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"Information about finishes is riddled with myths and, half-truths. This situation creates countless problems because it diverts from the information you need to understand  finishing. Some  of  the myths imply that the old finishes, and old ways of applying finishes, are somehow better then what we  have  and  what we do today. Other  myths suggest  that  finishes  are  sort  of  mystery, consisting of secret formulations  that are  held  in confidence by those who, somehow, already know them."
  Bob Flexner, Author, Understanding Wood Finishes
As I continue spending time with clients and customers, I find Bob to be precise in the above quote. We will remove the mystery. This FAQ section intends to give some additional understanding of the process. If you have other questions,  contact Gerry Thurston
Glossary of antique furniture terms.
Ten most frequently ask Questions.
1)Q How do I know what finish to use on a good piece of furniture or valuable antiques?
A Appearance, Protection, Durability, and Reversibility are the most important aspects. The number one cause of antique value degradation is incorrect restoration. Experience being the best teacher, it's recommended that you proceed with caution and consult with a professional furniture finisher/refinisher.
2) Q Why are there so many different types of finishes for furniture?
A Basically, five types of finishes are used in refinishing furniture. Shellac, Lacquer, Varnish Water Base and Conversion. Click on each for further explanations.
3) Q When refinishing a piece of furniture, do I always need to remove the finish ?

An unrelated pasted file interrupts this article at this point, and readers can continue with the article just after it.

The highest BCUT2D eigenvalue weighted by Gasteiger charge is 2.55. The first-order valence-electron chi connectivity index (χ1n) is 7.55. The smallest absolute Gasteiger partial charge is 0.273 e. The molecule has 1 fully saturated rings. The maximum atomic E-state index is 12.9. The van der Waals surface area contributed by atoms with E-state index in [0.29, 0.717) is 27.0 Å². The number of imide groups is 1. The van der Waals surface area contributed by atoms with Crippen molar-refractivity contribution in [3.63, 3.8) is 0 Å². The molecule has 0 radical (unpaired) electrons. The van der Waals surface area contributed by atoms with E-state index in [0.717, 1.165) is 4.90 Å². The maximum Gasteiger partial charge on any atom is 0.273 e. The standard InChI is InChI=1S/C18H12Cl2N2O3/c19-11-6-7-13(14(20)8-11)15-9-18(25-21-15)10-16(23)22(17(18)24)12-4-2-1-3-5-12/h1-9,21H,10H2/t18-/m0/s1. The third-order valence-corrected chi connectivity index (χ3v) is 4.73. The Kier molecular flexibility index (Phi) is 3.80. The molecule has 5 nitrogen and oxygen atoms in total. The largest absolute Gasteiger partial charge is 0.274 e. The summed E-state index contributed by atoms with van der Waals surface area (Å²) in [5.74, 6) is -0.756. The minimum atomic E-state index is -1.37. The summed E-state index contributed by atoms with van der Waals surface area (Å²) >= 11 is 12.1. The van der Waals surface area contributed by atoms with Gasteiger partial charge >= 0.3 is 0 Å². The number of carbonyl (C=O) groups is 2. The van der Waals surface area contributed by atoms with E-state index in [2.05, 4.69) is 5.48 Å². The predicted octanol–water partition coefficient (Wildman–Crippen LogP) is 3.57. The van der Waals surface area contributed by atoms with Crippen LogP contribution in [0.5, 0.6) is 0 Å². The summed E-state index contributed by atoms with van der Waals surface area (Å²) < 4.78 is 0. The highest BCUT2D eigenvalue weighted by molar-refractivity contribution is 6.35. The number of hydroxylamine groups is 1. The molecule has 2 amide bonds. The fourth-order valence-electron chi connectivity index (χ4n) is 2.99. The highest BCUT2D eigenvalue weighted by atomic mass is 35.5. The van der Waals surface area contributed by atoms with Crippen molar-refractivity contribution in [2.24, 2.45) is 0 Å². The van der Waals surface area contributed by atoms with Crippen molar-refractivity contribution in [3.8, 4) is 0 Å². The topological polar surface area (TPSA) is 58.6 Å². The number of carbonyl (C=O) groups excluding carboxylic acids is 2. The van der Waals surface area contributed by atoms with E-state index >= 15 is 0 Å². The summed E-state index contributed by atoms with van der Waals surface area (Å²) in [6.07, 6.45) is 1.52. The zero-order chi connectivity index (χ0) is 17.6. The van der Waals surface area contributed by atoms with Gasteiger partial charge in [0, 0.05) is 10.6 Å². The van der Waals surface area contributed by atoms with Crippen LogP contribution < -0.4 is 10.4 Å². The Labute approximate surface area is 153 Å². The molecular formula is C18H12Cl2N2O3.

A No, As a matter of fact, when possible, it is better to restore and preserve the original finish. Especially with antiques. Rejuvenating and maintaining "patina" is essential for antiques to appreciate in value.
4)Q When is it necessary to completely strip and refinish a piece ?
A Complete stripping, toning and new finish can be performed at any stage in the life of a piece. Choosing to do this is your option. Refinishing becomes necessary when wood is exposed directly to the atmosphere. Adding finish to the piece will preserve it but if the appearance is not correct then consider complete refinishing.
5)Q What is the difference in cost for complete refinish vs. rejuvenation of the existing finish?
A In general, the cost is about one half. Keep in mind, all work is based on time and the required material.
6)Q Can I have a piece stripped and then refinish it myself ?
A Yes, with the new finishes available, in many cases we recommend that you let us strip and condition the piece ready for you to finish.
7) Q Should I try to strip a piece myself ?
A You can, but let me qualify this statement. Not only is this step of refinishing the least interesting, it is messy as well as a health hazard. It is not cost effective unless you are doing many items at the same time. Most refinishers hand strip but now use a special table and recycle the stripping material. This method is fast, efficient and safe. We pass the savings along to you.
8) Q Why is the price estimate for refinishing sometimes more than what it costs to replace it?
A It is important to understand that the restoration process is far from just repair and refinishing of old furniture. Look closely at the item and determine if you should invest in the restoring process. Our mission is quite simple. With research, we help clients determine the importance of preserving an heirloom /antique. In addition to the beautification of your surroundings, it is important to preserve the legacy that you pass along to your heirs and future generations.
9) Q Does the finish you use permit the wood to breathe?
A Probably the biggest misconception regarding just about all finishes is that wood somehow needs to breathe. Nothing could be further from the truth. If any wood is permitted to "breathe" this adds to deterioration over time. We take extra precautions to make sure that wood is sealed completely. Kiln dry wood, used in all furniture, contains a small amount of moisture. If that moisture continues to dry out you, will start to see cracks and splits. Wood must be totally sealed. Properly finished and maintained furniture will not have this problem.